Ondangwa is situated in northern Namibia, with a population of approximately 23,000 people. The desert terrain in the country affects all aspects of life. The agriculture industry is dominated by crops that are able to withstand the dry climate, such as sorghum – a plant that is used as a flour, a sweetener, a source of ethanol, and livestock feed.
SOS Children began working in Namibia in the mid-1980s. We opened SOS Children’s Village Ondangwa in 2009. There are 12 family homes at the Village that accommodate orphaned and abandoned children.
The Village also comprises of an SOS Nursery for children in the Village and the surrounding neighbourhoods. Here, children are taught in one of three classrooms – pink, yellow and green – in a holistic approach, accommodating to each child’s learning ability. Last autumn, 25 youngsters graduated from the SOS Nursery and are now enrolled in primary school.
“It was an incredible year teaching them. I had tears in my eyes as I watched my students cross the podium and graduate,” says Ms. Queen, the SOS teacher for the green classroom.
Ms. Green explains that the curriculum has a weekly theme. From learning about marine life to world cultures, the children at the SOS Nursery receive a well-rounded education. 2015 saw the enrollment of 75 youngsters at the SOS nursery.
Strengthening vulnerable families
SOS Children also works directly with vulnerable families from the communities surrounding SOS Villages. Our family strengthening programmes provide support and resources needed to become self-sufficient and care for their children.
We were able to support an additional 53 participants this year. We are now supporting over 320 children in 120 families in the Family Strengthening Programme in Ondangwa.
Lily has all of the qualities it takes to become a successful doctor one day. Her SOS mother, Leorne, explains that she is “patient, and committed to her school work even when things get tough.”
Lily was severely malnourished when she arrived at the SOS Children’s Village in Onganwa, Namibia, three years ago. Before, she was living with her grandmother and her terminally ill mother. Her elderly grandmother did not have the capacity to properly care for a young child.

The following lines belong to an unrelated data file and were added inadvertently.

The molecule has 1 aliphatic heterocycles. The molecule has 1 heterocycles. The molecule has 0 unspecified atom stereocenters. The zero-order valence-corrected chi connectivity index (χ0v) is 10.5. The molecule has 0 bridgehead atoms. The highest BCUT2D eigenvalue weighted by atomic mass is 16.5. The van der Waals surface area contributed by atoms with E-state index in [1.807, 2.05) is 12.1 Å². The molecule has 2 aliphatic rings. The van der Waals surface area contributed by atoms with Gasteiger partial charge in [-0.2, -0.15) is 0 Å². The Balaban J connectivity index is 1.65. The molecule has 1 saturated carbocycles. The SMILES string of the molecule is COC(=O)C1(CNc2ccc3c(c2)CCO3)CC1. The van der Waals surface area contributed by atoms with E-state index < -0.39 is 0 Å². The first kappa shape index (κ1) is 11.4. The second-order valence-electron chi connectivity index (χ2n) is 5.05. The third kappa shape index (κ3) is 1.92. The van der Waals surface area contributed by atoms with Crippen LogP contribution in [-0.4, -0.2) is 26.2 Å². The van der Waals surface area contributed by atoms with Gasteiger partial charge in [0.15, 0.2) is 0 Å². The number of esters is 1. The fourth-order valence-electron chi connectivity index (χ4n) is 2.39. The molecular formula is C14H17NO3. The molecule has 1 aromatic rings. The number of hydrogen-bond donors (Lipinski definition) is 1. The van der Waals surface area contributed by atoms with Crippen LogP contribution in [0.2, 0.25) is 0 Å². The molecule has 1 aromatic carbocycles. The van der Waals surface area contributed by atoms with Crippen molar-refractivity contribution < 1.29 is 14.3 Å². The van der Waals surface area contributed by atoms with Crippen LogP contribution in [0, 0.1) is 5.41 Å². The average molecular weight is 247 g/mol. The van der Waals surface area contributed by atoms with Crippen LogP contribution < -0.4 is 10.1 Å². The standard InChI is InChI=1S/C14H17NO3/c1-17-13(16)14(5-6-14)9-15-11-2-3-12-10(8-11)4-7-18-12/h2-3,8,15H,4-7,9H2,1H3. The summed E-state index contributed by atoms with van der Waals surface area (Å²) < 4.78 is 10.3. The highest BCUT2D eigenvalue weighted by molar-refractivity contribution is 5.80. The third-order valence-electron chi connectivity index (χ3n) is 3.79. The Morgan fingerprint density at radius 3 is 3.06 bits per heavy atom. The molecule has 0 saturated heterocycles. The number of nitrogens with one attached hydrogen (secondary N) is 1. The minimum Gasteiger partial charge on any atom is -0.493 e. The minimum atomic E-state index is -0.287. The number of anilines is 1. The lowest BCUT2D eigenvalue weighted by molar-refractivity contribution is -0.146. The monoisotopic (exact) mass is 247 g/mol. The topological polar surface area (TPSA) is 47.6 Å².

The three of them lived in a remote community. If Lily fell ill, it would take her and her grandmother almost an entire day to reach the nearest medical facility. The long journey usually deterred them from seeking medical advice, and as a result, Lily would usually become sicker.
A new hope at an SOS Children’s Village
When Lily’s mother passed away, a social worker recommended that she join SOS Children’s Villages where she will receive all of the care and support she needs.
Due to her severe malnutrition and lack of medical treatment in the last past, Lily was hospitalised for most of 2014. Her SOS mother explains that she could see the pain missing school caused her. Being in-and-out of the hospital for an entire academic year meant that Lily could not advance to the next grade.
“I know how important school is to Lily so I started home-schooling her. My children’s education is my responsibility and I will do everything in my power to see them succeed,” says SOS mother Leorne.
Lily has recovered and is now back in school. Lily explains that she enjoys attending her school’s Window of Hope programme, where young people openly discuss matters that affect their lives.
“When I finish school I want to attend university and become a medical doctor so that I can help people in my community. I want to be a role model to young people," says Lily. "I know what it is like to be ill, and no one should feel like, especially if it’s preventable.”
As a result of our sponsors, SOS Children was able to reach more vulnerable children and families in Namibia. Help us continue to expand our reach in 2016.